Joy was seen as present in the wider relationships that surrounded the early childhood centre. The relationships with families of “Interacting with the children/educators/families. Sharing the children’s and educators’ achievements and learning” and “Daily conversations with family not just about their personal life but also about mine and my team”. Families contributed to educator’s sense of joy by their feedback about the program, in communicating their children’s happiness to educators and sharing in a sense of belonging. Educators experienced joy through a depth of feeling for their professional role, when they recognised themselves as central players in the bigger picture of supporting children to reach a goal or a milestone, in assisting families and children, or in actions they thought “Truly make a difference”.
Joy was and is everywhere, despite educator burnout, staffing shortages, low salaries, and poor working conditions. It is joy that remained after the educators responded to the needs of the children, at the same time as they prepared lunch, made beds, tended to children’s injuries, both physical and emotional, and tried to find time to plan, program and reflect. Joy could so easily be a casualty to these demands, and to the exigencies of the field of early education overall. All of which are a risk to joy, a risk that as recent events have illustrated, our society should not be so willing to take. The wellbeing of our children, their opportunity to grow and learn with others, to feel valued and appreciated is dependent on a stable and positive professional community. As one director said, “Being happy within really translates to the children”.
Implications of Joy
The reverence that educators expressed for children in our study should be reflected by a reverence in our society for the work they do, reflected in their qualifications, financial compensation and in the day-to-day experiences in each and every program. Day to day experiences that expand on the opportunities for the reciprocal learning that takes place between children and the adults who nurture them. Adults that are well qualified and extremely knowledgeable about the value of quality education in the early years, education that is holistic and which nurtures the whole child. Our early years programs move beyond compliance with standards, rather, they are environments, developed through rich, quality programming that allow educators to observe the children and engage with them in a range of creative learning experiences. Our work seeks to develop educators’ professional autonomy and provide them with the time to make pedagogical choices that are informed by research, the unique context of their program and not directed by standardized curriculum alone. To restore to them their joy, their joy of being with the children, playing with the children and their joyful pedagogy.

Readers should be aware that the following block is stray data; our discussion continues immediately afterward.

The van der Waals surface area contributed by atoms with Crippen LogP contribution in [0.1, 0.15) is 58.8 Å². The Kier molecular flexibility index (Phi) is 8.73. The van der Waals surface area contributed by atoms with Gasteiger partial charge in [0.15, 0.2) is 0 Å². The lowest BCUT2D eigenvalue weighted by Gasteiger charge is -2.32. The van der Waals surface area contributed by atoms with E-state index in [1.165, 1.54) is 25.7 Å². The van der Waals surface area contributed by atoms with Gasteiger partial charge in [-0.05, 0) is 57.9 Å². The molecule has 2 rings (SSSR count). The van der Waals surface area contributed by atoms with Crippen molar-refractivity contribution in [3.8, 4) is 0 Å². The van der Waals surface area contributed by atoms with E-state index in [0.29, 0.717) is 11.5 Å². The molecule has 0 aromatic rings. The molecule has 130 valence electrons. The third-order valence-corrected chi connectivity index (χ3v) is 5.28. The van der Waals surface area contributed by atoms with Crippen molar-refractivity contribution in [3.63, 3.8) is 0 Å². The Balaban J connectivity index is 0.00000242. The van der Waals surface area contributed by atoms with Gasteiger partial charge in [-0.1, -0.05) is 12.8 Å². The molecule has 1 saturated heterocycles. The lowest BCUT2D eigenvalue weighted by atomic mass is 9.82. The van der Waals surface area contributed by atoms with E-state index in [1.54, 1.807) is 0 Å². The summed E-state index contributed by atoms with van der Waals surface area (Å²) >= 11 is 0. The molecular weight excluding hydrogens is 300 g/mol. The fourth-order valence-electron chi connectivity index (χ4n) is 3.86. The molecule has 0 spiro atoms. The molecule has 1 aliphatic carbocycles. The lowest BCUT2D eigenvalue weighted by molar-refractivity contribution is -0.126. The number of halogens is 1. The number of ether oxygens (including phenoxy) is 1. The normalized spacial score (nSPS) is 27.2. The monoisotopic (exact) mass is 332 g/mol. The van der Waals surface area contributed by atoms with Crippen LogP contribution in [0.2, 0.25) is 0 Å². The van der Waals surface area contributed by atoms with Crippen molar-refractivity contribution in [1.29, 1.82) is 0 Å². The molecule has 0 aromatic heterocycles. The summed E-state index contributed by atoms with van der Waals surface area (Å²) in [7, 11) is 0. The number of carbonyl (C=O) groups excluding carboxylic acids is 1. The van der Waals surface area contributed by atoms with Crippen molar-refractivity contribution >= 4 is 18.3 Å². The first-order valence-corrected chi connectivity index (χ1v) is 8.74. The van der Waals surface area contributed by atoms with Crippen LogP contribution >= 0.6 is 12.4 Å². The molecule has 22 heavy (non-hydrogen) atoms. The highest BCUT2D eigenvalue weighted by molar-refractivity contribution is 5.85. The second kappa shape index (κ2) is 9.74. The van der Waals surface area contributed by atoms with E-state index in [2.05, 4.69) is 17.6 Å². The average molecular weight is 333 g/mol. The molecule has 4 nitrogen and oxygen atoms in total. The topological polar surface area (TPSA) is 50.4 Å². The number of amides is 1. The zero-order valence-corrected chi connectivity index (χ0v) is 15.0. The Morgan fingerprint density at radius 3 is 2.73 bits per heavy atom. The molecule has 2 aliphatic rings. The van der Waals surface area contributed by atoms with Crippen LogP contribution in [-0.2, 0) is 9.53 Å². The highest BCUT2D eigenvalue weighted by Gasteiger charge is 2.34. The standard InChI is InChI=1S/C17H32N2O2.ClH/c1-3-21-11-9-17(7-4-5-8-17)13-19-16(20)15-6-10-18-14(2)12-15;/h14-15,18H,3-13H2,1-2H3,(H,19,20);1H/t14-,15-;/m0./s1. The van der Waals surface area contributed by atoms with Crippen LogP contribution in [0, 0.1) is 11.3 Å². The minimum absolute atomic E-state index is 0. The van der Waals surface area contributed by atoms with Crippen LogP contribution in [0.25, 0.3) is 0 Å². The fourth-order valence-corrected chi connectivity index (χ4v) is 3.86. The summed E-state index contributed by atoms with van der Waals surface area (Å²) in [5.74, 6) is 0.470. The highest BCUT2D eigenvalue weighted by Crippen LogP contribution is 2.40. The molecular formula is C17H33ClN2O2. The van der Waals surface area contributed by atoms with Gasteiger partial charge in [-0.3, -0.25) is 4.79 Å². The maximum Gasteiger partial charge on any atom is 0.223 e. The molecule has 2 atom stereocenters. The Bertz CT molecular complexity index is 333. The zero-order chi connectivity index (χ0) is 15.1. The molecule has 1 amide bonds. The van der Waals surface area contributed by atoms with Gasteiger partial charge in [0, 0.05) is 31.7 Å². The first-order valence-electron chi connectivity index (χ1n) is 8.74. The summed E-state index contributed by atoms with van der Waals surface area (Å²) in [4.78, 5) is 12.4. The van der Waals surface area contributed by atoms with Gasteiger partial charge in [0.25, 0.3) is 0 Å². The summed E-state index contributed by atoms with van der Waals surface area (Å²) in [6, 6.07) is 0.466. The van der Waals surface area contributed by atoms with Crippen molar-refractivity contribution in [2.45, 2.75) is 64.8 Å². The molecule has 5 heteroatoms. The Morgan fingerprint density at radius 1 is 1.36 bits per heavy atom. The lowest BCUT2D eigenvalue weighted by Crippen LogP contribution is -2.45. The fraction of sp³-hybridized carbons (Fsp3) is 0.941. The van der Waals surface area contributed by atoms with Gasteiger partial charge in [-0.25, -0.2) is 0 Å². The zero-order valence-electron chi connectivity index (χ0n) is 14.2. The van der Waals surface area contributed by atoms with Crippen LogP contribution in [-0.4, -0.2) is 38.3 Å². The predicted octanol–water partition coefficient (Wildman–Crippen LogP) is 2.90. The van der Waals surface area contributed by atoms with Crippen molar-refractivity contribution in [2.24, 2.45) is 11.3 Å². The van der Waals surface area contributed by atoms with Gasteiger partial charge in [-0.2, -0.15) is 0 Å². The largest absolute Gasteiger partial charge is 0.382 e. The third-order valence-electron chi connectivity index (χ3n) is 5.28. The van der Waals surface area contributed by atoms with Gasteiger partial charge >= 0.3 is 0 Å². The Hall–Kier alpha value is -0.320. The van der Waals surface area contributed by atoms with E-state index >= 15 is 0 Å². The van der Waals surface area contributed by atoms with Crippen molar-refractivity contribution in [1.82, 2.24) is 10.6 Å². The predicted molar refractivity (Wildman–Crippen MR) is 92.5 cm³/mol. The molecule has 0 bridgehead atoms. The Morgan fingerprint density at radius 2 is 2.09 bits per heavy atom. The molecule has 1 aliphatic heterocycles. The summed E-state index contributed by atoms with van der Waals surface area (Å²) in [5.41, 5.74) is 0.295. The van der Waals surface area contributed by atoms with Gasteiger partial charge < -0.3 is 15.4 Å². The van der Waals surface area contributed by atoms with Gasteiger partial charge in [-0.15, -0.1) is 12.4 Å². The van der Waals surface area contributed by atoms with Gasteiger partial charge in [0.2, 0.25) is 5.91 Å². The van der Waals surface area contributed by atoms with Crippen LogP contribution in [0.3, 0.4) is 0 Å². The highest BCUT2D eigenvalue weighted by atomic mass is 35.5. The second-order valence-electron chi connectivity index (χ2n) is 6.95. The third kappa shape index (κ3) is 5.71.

Olivia Karaolis teaches across the School of Education and Social Work at Sydney University. She completed her research at USYD after working in the United States in the field of Early Childhood Education and Special Education. Her focus has been on creating inclusive communities through the framework of the creative arts.
Cathy Little is the executive director of Initial Teacher Education at the University of Sydney. Her areas of interest are autistic spectrum disorder, high support needs, and positive behaviour support. She lectures at both undergraduate and postgraduate levels, and is supervising a number of research students.